Excessive delays from Covid-19 testing on one of South Africa’s main borders into Botswana has forced transporters heading towards the Trans-Kalahari Corridor (TKC) to make use of the Kopfontein-Tlokweng border further north.
This comes after testing measures applied at the Skilpadshek border west of Zeerust and south of the aforementioned crossing affected traffic at the most direct access point for the TKC, Namibia’s main supply-chain artery with South Africa.
Mike Fitzmaurice, chief executive of the Federation of East and Southern African Road Transport Associations (Fesarta), said it was all because of testing procedures.
“Botswana is clamping down on the virus. You have to get tested and have to wait for the results.”
With the exception of relatively free-flowing traffic at Martin’s Drift, the Botswana crossing west of Lephalale (Ellisras), all other border posts into the landlocked country are affected by the country’s rigid testing regimes.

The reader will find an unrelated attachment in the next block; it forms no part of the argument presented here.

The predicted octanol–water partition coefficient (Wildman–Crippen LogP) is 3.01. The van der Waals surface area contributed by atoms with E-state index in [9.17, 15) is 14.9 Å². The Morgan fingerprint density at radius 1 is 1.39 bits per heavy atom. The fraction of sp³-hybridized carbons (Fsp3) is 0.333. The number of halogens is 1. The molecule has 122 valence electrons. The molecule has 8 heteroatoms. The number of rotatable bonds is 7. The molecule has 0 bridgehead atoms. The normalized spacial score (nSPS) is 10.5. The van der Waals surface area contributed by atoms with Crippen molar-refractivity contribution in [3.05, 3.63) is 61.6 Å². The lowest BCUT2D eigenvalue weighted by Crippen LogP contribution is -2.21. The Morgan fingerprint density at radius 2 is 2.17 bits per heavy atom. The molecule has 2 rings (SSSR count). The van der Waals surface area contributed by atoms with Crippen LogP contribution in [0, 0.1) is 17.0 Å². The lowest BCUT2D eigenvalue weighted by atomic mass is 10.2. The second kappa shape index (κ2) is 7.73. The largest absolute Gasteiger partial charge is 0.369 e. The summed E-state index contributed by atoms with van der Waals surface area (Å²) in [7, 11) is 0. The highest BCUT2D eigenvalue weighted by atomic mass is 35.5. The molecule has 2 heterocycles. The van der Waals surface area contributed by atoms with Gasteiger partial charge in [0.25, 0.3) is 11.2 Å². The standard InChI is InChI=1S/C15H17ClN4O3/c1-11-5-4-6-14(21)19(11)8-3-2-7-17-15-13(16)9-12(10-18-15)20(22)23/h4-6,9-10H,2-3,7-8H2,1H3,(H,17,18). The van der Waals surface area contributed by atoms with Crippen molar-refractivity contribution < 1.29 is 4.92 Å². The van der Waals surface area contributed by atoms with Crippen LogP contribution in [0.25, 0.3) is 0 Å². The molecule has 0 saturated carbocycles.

The relative quiet experienced at Martin’s Drift, Fitzmaurice said, was probably because there was not much going up north at Kazangula on the border of Botswana and Zambia, mainly as a consequence of the latter, like the former, throwing the proverbial book at long-distance drivers.
Zambia’s crossing into Namibia west of Kazangula on the Caprivi panhandle, like Kazangula, was experiencing delays because of Covid-19 testing, Fitzmaurice added.
Elsewhere in the Sub-Saharan region, faster processing of truck traffic has returned to Chirundu, the problematic border crossing between Zimbabwe and Zambia.
It’s a choke point blocked up by backlogs both south and north of the border. Fitzmaurice said Covid-19 testing at Chirundu amounted to tracking and tracing, meaning drivers didn’t have to wait for their results.
As a result cargo was crossing the border with relative ease pushing volumes way up, Fitzmaurice said.
Even Kasumbalesa, the notoriously difficult crossing between Zambia’s Copper Belt province and the Democratic Republic of the Congo’s (DRC) Haut-Katanga province, was calm with clearing processing going well despite a Covid-19 lockdown period in the DRC over the weekend.